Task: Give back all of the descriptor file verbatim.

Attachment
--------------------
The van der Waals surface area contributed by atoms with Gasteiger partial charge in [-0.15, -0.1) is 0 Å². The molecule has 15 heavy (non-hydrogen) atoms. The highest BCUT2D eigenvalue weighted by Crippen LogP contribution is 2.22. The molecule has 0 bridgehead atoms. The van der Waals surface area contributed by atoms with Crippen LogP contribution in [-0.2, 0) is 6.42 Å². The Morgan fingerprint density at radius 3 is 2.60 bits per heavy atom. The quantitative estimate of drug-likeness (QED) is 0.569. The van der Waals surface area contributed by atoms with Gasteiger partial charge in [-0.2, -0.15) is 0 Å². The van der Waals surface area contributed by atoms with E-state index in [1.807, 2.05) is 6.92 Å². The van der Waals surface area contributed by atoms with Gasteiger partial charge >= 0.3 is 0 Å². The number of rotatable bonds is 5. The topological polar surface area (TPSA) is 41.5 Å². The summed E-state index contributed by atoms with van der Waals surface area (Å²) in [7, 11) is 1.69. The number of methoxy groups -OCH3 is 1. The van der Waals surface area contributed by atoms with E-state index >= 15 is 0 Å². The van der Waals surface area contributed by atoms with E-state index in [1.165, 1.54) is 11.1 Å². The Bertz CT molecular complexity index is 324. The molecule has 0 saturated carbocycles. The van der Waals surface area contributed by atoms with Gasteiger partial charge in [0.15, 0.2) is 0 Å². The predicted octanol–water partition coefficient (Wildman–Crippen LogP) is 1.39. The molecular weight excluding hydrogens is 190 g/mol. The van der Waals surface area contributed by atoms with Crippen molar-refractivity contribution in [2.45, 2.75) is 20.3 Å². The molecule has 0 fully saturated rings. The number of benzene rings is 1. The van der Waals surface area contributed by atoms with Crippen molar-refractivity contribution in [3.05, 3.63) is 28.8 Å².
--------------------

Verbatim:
The van der Waals surface area contributed by atoms with Gasteiger partial charge in [-0.15, -0.1) is 0 Å². The molecule has 15 heavy (non-hydrogen) atoms. The highest BCUT2D eigenvalue weighted by Crippen LogP contribution is 2.22. The molecule has 0 bridgehead atoms. The van der Waals surface area contributed by atoms with Crippen LogP contribution in [-0.2, 0) is 6.42 Å². The Morgan fingerprint density at radius 3 is 2.60 bits per heavy atom. The quantitative estimate of drug-likeness (QED) is 0.569. The van der Waals surface area contributed by atoms with Gasteiger partial charge in [-0.2, -0.15) is 0 Å². The van der Waals surface area contributed by atoms with E-state index in [1.807, 2.05) is 6.92 Å². The van der Waals surface area contributed by atoms with Gasteiger partial charge >= 0.3 is 0 Å². The number of rotatable bonds is 5. The topological polar surface area (TPSA) is 41.5 Å². The summed E-state index contributed by atoms with van der Waals surface area (Å²) in [7, 11) is 1.69. The number of methoxy groups -OCH3 is 1. The van der Waals surface area contributed by atoms with E-state index >= 15 is 0 Å². The van der Waals surface area contributed by atoms with E-state index in [1.165, 1.54) is 11.1 Å². The Bertz CT molecular complexity index is 324. The molecule has 0 saturated carbocycles. The van der Waals surface area contributed by atoms with Gasteiger partial charge in [0.15, 0.2) is 0 Å². The predicted octanol–water partition coefficient (Wildman–Crippen LogP) is 1.39. The molecular weight excluding hydrogens is 190 g/mol. The van der Waals surface area contributed by atoms with Crippen molar-refractivity contribution in [2.45, 2.75) is 20.3 Å². The molecule has 0 fully saturated rings. The number of benzene rings is 1. The van der Waals surface area contributed by atoms with Crippen molar-refractivity contribution in [3.05, 3.63) is 28.8 Å².